India May Require $1 Trillion in Infrastructure Spending Over Five Years

Published on February 9, 2011

Last year we published a short article on value investors finding opportunities in India and highlighted the record of Amitabh Singhi who spoke at the Value Investing Congress in October 2010.  Although China has received the bulk of attention from emerging market investors in recent years, the massive market opportunities presented by the rapidly growing Indian economy are difficult to ignore.

Rahul Saraogi, Managing Director at Atyant Capital, will make a presentation at the 6th annual Value Investing Congress West in Pasadena on May 3 and 4. According to the Congress web site, Mr. Saraogi currently manages the Atyant Capital India Fund and has focused exclusively on the Indian markets over the past ten years.  It appears that his investment style leans toward concentration since his goal is to identify the best ten to fifteen opportunities from the thousands of publicly traded Indian corporations.

Trillion Dollar Opportunity

In a recent interview with the Value Investing Letter (free registration required), Mr. Saraogi comments on India’s pitiful infrastructure which has impeded economic growth in recent years.  Although the inadequate infrastructure is a major issue, the need to make upgrades can also be viewed as an opportunity for investors:

India’s inadequate infrastructure I think is actually a huge opportunity. India needs to invest 1 trillion dollars over the next 5 years in infrastructure just to meet present demand. India’s infrastructure trajectory will be very different from China’s. Most of China’s infrastructure has been government directed and built either directly by the government or government owned companies. India has realized that the government is incapable of building anything (thankfully so). Infrastructure in India will be built only using a public-private partnership model. In some sectors like telecom, airports and power, the model has been tested and has either taken off or is in the process of taking off. In some others like ports, roads, railways and urban transportation, the models are evolving and have had moderate success. The problem for some time will remain in sectors like water, sanitation, waste management and urban infrastructure where all models have failed. Unfortunately these are the sectors that most glaringly showcase India in a poor light to visiting foreigners.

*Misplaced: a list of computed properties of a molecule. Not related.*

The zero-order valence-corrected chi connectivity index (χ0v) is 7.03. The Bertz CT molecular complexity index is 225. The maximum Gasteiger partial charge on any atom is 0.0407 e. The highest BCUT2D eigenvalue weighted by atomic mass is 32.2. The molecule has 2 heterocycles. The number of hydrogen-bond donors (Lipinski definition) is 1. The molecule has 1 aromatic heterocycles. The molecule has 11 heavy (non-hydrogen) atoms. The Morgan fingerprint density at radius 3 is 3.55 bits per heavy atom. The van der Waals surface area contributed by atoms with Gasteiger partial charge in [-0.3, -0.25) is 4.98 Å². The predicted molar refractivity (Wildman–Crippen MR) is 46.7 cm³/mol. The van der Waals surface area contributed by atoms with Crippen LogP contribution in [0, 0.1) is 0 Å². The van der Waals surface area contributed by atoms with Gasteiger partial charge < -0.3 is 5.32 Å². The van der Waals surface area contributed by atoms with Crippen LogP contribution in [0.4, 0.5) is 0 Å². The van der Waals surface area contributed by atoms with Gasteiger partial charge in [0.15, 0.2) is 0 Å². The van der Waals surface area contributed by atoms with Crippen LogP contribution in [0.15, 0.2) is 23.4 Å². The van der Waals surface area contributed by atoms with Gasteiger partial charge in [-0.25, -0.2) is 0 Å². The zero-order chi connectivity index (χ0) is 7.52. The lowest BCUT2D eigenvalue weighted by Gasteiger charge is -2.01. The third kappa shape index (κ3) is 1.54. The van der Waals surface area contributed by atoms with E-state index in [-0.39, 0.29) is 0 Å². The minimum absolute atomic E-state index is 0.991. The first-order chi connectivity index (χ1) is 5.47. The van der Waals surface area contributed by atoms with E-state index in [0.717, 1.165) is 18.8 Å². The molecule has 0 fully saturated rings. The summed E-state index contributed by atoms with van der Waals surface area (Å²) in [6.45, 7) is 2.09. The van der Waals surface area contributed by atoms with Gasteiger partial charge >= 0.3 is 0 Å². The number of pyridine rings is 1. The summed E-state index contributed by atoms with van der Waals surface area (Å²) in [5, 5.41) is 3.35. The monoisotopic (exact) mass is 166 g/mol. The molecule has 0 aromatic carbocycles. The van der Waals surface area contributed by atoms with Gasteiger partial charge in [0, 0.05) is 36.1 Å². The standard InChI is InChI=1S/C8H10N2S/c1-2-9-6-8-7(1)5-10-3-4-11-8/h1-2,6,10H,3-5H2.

With an economy that has averaged 8 percent growth in real GDP over the  past decade and has a population of 1.2 billion with half under the age of 25, the market opportunities seem clear for companies that can navigate the Indian bureaucracy and investors agile enough to pick the winners and losers.  While the local knowledge required in Indian markets probably rules out most companies for all but the most skilled investors, it may be interesting to explore the opportunities further at Mr. Saraogi’s upcoming presentation.

Readers of The Rational Walk are eligible for a $1,550 discount for the Value Investing Congress in Pasadena on May 3 and 4.  To qualify for the discount, please use the following link and be sure to specify Discount Code W11RW5 upon check out.  The discount expires on February 17, 2011.  Disclosure:  The Rational Walk receives a referral fee for registrations generated through the link.

Click on this link to register for the Value Investing Congress

India May Require $1 Trillion in Infrastructure Spending Over Five Years